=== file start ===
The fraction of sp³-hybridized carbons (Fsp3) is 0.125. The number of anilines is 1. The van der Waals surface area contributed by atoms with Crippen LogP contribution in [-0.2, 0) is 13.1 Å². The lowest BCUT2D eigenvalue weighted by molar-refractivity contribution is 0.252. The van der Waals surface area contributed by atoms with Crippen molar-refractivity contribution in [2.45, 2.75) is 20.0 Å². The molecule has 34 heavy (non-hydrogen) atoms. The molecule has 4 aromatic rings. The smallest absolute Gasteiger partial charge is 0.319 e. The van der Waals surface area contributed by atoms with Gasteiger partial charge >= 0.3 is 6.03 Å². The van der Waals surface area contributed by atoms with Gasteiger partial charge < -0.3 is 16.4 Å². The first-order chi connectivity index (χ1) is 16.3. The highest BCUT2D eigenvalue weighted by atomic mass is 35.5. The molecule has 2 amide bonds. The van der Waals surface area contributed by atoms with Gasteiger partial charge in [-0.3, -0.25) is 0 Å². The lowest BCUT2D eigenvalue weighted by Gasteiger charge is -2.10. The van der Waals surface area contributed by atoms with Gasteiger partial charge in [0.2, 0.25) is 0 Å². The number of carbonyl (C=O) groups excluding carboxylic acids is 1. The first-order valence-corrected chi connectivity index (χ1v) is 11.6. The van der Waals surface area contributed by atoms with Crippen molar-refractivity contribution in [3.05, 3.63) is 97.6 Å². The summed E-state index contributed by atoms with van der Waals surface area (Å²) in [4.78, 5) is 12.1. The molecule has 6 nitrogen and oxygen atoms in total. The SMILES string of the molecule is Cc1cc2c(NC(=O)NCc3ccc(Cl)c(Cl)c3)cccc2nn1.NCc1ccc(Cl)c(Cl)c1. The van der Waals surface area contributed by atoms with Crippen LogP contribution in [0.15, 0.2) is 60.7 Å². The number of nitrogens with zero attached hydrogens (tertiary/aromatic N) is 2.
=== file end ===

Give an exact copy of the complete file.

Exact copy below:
The fraction of sp³-hybridized carbons (Fsp3) is 0.125. The number of anilines is 1. The van der Waals surface area contributed by atoms with Crippen LogP contribution in [-0.2, 0) is 13.1 Å². The lowest BCUT2D eigenvalue weighted by molar-refractivity contribution is 0.252. The van der Waals surface area contributed by atoms with Crippen molar-refractivity contribution in [2.45, 2.75) is 20.0 Å². The molecule has 34 heavy (non-hydrogen) atoms. The molecule has 4 aromatic rings. The smallest absolute Gasteiger partial charge is 0.319 e. The van der Waals surface area contributed by atoms with Gasteiger partial charge >= 0.3 is 6.03 Å². The van der Waals surface area contributed by atoms with Gasteiger partial charge < -0.3 is 16.4 Å². The first-order chi connectivity index (χ1) is 16.3. The highest BCUT2D eigenvalue weighted by atomic mass is 35.5. The molecule has 2 amide bonds. The van der Waals surface area contributed by atoms with Gasteiger partial charge in [-0.3, -0.25) is 0 Å². The lowest BCUT2D eigenvalue weighted by Gasteiger charge is -2.10. The van der Waals surface area contributed by atoms with Gasteiger partial charge in [0.2, 0.25) is 0 Å². The number of carbonyl (C=O) groups excluding carboxylic acids is 1. The first-order valence-corrected chi connectivity index (χ1v) is 11.6. The van der Waals surface area contributed by atoms with Crippen molar-refractivity contribution in [3.05, 3.63) is 97.6 Å². The summed E-state index contributed by atoms with van der Waals surface area (Å²) in [4.78, 5) is 12.1. The molecule has 6 nitrogen and oxygen atoms in total. The SMILES string of the molecule is Cc1cc2c(NC(=O)NCc3ccc(Cl)c(Cl)c3)cccc2nn1.NCc1ccc(Cl)c(Cl)c1. The van der Waals surface area contributed by atoms with Crippen LogP contribution in [0.15, 0.2) is 60.7 Å². The number of nitrogens with zero attached hydrogens (tertiary/aromatic N) is 2.